Tightly plotted and judicious of detail, Vigilance takes place over a scant few hours, ratcheting tension with a controlled deliberateness. At a broadcast facility for the ONT news network – the grandiose and believably named Our Nation’s Truth – executive producer John McDean leads a high tech television production team. McDean is a marketing genius who obsesses over demographic information, his focus narrowed to a highly specific Ideal Person, the prime target for his network and its advertisers.
And, tonight, he and his team hope to upend all the previous ratings metrics, utilizing extraordinary data and technological resources to capture and sustain audience attention.
This is a near-future America that witnesses 500+ unprompted mass shootings a year, a pattern of escalation that has driven most of the younger generations out of the country. Those who are left are both desensitized to, and yet perversely thrilled by, the constant threat of violence.
McDean produces “Vigilance”, ONT’s riveting and lethal reality show, which unleashes carefully cultivated and strategically armed active shooters into meticulously selected public spaces.
ONT’s “Vigilance” justifies its provocation of citizen homicide by framing it as a warning to viewers: it’s a dangerous world out there. If you’re not ready, if you’re not armed, if you’re not trained and prepared to kill, it’s your own fault for being a victim.
Drone cameras follow the shooters as they assault innocent bystanders, children, and ill-equipped law enforcement. Digitally crafted, market researched pundits narrate the action, ready to pour regretful shame on unwitting casualties who just should have been more prepared. And TV ratings and social media buzz soar as audiences across the country hang on every moment, wagering on who will survive, and telling themselves that’d they’d be the heroes who would take down a shooter, if only they’d been there.
Bennett’s novella reads with the paranoid precision of a Black Mirror episode, with some of the darkly violent parable of The Purge films. It imagines an America where the government is bankrupt and largely powerless, controlled instead by a few phenomenally wealthy corporate interests. It shows the danger of Big Data run rampant, how the information generated by our credit cards, our social media accounts, our tech and our media consumption can be weaponized against us. It explores how digital tech emerging today, in our real world, can and will be used to cloud our perception of truth and mobilize consumer discord for mercurial agendas.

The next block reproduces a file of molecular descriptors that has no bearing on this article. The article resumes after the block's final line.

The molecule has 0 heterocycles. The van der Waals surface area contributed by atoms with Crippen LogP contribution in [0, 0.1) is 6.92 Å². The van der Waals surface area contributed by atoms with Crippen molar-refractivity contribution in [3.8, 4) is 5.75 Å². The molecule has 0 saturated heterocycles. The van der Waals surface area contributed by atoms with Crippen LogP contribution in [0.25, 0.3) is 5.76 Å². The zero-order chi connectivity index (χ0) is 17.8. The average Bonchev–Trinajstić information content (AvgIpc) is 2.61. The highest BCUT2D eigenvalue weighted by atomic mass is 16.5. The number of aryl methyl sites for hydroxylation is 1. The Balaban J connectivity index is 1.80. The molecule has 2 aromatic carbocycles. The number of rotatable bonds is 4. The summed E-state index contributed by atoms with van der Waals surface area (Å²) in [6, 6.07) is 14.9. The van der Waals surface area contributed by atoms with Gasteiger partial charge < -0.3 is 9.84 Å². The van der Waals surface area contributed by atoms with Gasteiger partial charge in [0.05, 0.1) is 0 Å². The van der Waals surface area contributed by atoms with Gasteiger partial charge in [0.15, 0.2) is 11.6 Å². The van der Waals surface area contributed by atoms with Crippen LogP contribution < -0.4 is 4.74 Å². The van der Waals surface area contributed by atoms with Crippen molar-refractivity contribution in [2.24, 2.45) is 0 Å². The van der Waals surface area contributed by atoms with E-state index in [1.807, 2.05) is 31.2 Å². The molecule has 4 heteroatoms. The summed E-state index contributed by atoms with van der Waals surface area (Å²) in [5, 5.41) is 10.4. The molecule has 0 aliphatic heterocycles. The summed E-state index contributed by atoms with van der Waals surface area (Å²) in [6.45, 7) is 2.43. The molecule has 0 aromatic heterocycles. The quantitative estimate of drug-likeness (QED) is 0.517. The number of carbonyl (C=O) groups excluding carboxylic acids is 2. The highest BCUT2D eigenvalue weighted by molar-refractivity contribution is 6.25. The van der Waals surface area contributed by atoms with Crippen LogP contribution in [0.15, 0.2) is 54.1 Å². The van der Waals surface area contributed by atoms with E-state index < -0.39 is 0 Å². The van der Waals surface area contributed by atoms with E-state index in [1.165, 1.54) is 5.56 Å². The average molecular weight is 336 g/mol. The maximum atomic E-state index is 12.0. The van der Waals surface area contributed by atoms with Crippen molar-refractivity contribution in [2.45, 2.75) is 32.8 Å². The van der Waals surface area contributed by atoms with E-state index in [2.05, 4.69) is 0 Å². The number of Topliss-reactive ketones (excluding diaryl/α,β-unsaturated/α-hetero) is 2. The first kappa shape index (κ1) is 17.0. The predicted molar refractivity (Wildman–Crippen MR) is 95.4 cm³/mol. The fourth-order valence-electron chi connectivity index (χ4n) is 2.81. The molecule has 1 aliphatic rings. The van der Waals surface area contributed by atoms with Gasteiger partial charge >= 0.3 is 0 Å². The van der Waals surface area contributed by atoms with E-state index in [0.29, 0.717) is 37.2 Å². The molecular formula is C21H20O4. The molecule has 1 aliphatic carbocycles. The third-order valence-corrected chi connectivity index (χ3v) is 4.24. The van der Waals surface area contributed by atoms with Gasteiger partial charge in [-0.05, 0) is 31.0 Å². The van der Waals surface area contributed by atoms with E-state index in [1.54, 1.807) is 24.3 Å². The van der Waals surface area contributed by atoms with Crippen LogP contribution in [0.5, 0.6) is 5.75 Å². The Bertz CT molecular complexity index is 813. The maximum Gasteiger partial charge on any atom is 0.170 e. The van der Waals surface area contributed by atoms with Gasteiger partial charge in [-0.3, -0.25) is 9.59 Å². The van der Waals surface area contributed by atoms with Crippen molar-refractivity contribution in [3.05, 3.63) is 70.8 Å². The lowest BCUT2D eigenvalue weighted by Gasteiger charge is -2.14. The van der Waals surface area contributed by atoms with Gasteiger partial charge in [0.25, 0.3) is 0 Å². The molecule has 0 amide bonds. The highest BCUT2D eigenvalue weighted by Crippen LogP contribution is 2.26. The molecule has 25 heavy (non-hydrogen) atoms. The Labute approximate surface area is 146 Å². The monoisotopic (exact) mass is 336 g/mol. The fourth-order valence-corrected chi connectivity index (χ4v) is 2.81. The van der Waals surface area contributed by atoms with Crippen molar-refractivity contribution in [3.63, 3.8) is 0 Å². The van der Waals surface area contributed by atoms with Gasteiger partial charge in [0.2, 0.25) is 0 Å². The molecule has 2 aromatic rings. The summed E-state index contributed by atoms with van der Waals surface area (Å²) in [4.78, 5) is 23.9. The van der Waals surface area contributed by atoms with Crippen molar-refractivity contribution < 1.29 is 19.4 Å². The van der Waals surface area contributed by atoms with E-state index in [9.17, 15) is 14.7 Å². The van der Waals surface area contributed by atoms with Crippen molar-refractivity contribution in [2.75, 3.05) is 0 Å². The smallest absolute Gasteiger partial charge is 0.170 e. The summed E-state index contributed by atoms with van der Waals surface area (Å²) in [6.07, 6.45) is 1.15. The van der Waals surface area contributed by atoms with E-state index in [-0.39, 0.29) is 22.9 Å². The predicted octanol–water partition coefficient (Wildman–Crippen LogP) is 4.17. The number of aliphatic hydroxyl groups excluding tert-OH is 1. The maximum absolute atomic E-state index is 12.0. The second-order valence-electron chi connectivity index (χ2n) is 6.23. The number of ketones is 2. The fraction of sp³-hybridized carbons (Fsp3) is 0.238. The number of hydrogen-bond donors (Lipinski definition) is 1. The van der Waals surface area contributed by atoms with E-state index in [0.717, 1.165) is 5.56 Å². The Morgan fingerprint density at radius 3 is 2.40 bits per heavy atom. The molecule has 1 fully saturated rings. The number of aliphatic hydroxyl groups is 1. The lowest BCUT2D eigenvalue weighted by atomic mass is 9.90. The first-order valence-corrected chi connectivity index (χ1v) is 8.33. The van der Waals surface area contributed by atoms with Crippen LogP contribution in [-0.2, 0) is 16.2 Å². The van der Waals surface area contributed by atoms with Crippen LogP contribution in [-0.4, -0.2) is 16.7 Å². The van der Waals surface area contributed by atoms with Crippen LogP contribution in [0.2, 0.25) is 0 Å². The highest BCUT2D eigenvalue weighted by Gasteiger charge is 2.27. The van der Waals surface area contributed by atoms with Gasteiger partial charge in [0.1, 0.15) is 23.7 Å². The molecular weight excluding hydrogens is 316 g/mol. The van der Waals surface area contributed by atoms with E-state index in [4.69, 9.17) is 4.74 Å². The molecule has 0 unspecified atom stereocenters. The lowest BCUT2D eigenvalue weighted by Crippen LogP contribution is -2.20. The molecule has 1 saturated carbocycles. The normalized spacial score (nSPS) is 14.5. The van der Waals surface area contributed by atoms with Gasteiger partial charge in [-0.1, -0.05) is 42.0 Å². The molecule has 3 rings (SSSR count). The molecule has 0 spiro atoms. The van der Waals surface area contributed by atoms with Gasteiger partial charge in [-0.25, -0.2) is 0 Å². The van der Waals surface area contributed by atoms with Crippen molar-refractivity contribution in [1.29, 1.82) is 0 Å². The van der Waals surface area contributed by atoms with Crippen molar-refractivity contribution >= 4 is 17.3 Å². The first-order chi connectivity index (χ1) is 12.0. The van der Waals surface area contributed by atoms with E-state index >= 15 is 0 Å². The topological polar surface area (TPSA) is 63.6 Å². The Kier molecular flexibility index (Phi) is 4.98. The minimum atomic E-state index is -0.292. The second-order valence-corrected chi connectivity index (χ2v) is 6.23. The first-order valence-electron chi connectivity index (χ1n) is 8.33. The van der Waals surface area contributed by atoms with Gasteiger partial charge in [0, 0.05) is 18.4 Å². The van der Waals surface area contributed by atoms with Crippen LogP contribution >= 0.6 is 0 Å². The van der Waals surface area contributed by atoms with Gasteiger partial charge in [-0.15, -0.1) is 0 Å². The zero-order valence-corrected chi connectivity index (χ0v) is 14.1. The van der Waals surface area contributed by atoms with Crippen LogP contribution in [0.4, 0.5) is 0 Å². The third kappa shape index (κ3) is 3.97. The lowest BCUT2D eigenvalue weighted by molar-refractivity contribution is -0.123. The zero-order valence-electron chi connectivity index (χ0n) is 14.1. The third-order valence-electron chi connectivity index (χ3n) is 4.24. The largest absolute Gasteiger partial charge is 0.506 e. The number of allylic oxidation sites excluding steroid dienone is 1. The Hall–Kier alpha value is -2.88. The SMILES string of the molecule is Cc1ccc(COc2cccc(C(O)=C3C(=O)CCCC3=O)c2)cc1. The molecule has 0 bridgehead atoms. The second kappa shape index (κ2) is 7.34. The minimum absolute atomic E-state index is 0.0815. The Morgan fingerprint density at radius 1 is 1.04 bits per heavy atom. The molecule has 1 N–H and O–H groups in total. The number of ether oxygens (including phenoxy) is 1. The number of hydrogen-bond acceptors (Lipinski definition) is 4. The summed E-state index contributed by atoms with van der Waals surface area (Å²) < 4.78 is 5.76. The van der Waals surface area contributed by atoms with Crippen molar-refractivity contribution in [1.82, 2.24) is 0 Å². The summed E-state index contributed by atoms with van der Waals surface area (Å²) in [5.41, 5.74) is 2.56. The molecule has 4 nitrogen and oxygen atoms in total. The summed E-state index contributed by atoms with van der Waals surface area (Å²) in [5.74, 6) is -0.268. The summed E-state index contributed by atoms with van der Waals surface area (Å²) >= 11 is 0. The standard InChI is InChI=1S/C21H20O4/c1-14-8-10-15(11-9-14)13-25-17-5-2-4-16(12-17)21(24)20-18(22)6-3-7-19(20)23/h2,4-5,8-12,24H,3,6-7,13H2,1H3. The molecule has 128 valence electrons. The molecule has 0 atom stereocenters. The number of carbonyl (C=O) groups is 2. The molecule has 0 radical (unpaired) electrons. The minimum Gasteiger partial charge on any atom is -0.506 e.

As we watch John McDean lead his team of digital puppet masters and former NSA spooks, all desensitized to the bloody results of their product, we also learn who he answers to. Behind the curtain are aged and unnervingly preserved titans of industry, powerful old men of unimaginable wealth whose appetite for money and influence can never be satiated. Even McDean, who indirectly murderers countless civilians through his program, even he is disturbed by his handlers and their obsessive ambitions. One in particular is introducing a new variable into tonight’s program, a technology called Perseph. McDean and his team don’t really understand what it is or does, only that at the peak of their show’s viewership ratings, its effects will be added to the broadcast.
As primary point-of-view character, McDean is ostensibly the villain of the story. He’s unscrupulous and amoral, driven by numbers and dollars and the endorphin rush of unprecedented success. But Vigilance illustrates that even those who know how to manipulate people on a grand scale often don’t understand what it means to be human. And that, however aware of the systems and patterns they utilize, they are themselves just as susceptible to obfuscation and interference.
Bennett provides one counterpoint POV character, a young black woman named Delyna, tending bar on the evening of the surprise Vigilance broadcast. Her patrons are, as a rule, practicing concealed carry, to varying levels of competence and responsibility. And all of them are overtly excited when the show begins streaming, taking bets on the outcome. Delyna, the daughter of a policeman whose family has experienced gun violence, is not so eager to partake in the spectacle. Her busy tavern workplace provides a microcosm view of how ONT’s “Vigilance” sows fervor and unrest in equal measure.